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clc19chase
08-06-2008, 11:53 PM
1" rainbird valve. is it possible to get the solenoid too tight. If you get it too tight will it choke back the flow to where rotors want perform well

hoskm01
08-06-2008, 11:55 PM
No. Closed is closed. You could crack plastic if it is too tight. Is there a flow control on said valve?

clc19chase
08-07-2008, 12:06 AM
I guess you should know this is another pump system as well. zone 5 was barely pissing. I ended up backing the solenoid out some and the zone performed well next time it ran.

Waterit
08-07-2008, 12:53 AM
Sounds like a PGA or PEB. Loosening solenoid will lead to valve running whenever pump is on.

Mike Leary
08-07-2008, 01:09 AM
I guess you should know this is another pump system as well. zone 5 was barely pissing. I ended up backing the solenoid out some and the zone performed well next time it ran.

That is hard to believe. Backing out the solenoid gives manual bleed if screwed out too far.

bicmudpuppy
08-07-2008, 01:11 AM
It is possible to over tighten a solenoid to the point that it can't open. Snug, not tight on the o-ring is a better way.

JimLewis
08-07-2008, 05:49 AM
clc19chase,

I am not familiar with your previous posts here on lawnsite. I don't recognize your handle so forgive me if I assume you don't already know what I am about to say. I just don't know the level of your expertise so I am making some assumptions here.....

First, I would want to make sure it's actually the solenoid you tightened and not the flow control part of the valve. Some Rain Bird valves have a flow control right on top of them - others do not. Take look at this diagram of Rain Bird's DVF valve which does have a flow control built in;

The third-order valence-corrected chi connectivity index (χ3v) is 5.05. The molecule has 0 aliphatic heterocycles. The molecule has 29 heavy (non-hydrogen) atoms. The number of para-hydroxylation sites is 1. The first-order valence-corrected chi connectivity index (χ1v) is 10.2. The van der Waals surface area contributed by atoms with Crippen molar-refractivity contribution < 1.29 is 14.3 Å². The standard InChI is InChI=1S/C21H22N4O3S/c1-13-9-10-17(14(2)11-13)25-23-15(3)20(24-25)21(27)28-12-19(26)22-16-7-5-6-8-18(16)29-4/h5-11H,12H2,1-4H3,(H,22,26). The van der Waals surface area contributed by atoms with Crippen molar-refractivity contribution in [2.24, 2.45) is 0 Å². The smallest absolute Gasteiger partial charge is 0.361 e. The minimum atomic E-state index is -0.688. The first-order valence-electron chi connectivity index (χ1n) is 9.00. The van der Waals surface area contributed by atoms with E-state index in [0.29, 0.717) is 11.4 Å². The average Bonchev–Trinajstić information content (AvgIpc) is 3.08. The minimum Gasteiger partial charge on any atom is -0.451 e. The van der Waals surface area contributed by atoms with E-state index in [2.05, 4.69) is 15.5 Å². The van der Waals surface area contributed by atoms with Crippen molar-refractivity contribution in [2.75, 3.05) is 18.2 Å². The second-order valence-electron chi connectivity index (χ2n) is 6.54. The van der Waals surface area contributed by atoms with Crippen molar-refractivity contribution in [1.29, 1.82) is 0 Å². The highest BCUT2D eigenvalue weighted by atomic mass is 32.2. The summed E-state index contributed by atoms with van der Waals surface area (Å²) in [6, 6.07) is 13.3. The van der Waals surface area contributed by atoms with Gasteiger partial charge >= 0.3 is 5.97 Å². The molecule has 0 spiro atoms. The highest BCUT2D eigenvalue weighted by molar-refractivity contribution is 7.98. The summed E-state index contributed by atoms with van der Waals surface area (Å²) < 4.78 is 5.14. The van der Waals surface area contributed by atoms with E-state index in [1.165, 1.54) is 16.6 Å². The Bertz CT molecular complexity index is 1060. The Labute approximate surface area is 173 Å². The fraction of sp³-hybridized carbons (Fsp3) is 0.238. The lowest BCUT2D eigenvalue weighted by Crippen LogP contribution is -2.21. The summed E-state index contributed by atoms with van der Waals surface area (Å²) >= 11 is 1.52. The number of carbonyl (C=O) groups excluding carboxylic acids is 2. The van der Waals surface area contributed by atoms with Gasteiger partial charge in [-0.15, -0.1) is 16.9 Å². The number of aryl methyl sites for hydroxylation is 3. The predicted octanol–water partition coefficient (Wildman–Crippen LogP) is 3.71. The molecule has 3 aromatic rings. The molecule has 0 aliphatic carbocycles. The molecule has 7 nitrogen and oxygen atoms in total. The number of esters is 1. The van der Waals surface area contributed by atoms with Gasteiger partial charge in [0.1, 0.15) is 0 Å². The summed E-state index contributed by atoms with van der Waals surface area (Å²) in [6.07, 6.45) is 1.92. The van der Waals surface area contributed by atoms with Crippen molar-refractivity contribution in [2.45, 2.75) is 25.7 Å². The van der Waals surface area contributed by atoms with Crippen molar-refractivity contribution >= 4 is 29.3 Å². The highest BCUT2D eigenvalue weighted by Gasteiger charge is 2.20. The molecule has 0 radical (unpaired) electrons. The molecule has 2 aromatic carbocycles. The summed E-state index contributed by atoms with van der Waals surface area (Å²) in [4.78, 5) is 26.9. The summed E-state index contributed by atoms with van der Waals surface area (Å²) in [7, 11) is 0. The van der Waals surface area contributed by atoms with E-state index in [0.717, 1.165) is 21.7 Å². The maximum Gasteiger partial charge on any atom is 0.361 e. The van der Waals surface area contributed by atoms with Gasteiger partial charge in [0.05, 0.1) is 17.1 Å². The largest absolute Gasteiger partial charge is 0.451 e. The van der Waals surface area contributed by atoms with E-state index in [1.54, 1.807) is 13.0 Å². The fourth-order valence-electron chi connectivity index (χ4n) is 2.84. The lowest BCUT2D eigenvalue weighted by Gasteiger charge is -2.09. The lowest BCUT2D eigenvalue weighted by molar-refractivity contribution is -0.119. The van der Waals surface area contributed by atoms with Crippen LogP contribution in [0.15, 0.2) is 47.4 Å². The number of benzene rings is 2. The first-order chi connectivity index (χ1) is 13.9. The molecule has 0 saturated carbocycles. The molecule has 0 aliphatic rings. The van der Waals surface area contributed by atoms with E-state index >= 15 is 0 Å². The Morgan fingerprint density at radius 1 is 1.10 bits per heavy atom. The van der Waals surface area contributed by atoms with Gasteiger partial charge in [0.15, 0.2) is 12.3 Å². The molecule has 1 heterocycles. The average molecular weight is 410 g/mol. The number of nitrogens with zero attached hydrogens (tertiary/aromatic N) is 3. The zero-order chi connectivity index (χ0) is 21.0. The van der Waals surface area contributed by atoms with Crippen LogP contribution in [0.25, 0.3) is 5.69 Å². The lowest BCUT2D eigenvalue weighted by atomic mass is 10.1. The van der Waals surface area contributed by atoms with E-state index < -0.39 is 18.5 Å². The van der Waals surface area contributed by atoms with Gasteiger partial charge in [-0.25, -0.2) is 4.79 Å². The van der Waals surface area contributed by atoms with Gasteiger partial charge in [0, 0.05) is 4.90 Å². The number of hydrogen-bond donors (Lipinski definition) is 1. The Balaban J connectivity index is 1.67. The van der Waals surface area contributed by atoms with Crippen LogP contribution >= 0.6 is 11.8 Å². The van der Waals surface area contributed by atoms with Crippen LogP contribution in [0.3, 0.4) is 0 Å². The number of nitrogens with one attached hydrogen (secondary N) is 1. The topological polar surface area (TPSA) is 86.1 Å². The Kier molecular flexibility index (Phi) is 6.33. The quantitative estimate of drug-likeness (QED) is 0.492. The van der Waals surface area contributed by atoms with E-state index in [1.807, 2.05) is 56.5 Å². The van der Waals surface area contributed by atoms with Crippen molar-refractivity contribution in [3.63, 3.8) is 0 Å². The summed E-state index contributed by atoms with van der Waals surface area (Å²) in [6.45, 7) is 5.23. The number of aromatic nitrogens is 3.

http://www.watertips.com/images/RBproVal.gif

The part that says "removable handle" is the solenoid. And again, forgive me if you already know that. Just trying to start from the top.

As you can see, the second feature down is the flow-control part of the valve. Now if that's what you tightened down - then YES that would definitely make your heads not function. If that's what you turned down, turn it back all the way open and your problem should be fixed.

I only say this because I've seen too many homeowners just assume that was the bleeder valve or solenoid and just turn it all the way off. I've seen that many times. So I'd want to rule out that first.

Assuming you're not talking about turning off this flow-control, then I don't think you'd reduce flow by turning the solenoid to far. Although by turning a solenoid too far, you can definitely strip the threads and make it so that the valve cannot be turned off anymore. I can testify to that one. Usually, it's the solenoid that strips, though - not the actual valve. So it's a pretty simple fix if that happens - just install a new solenoid and don't go so far this time.

IMO, when working with Rain Bird valves (or any valve that has one) it's best not to turn the solenoid, but open the valve using the bleeder valve instead. Much less can go wrong that way. Unfortunately, not every valve has a bleeder valve. But most do.

clc19chase
08-07-2008, 09:39 AM
thank you Jim. This valve doesnt have flow control. I do know to tighten solenoid until I feel o ring resistance. Its just that I noticed this solenoid was very tight. I ran zone 5 (zone with tight sol.) all it would do is piss. (very low pressure). turned off zone 5 and fired zone 6. zone 6 good pressure. while zone 6 is running I opened solenoid on zone 5 just to see the pressure, assuming the heads wouldnt even pop up. they popped up and had better psi than running zone 5 alone. this is when I assumed the solenoid was too tight

DanaMac
08-07-2008, 09:42 AM
I've never seen it happen, but I suppose it is possible.

irritation
08-07-2008, 09:52 AM
We still don't know what type valve you are dealing with.
I see it alot with the HR-1/EV100 valves.

clc19chase
08-07-2008, 10:03 AM
We still don't know what type valve you are dealing with.
I see it alot with the HR-1/EV100 valves.

the valve is a (RB 100 dv ss)

JimLewis
08-07-2008, 02:38 PM
Could be something got caught up in the valve somewhere. Those valves are cheap. Wholesale cost is around $10 - $15. I'd just buy a new valve and take out the guts of the old valve and replace all the parts. That may fix the problem. Otherwise, maybe something stuck in the pipe???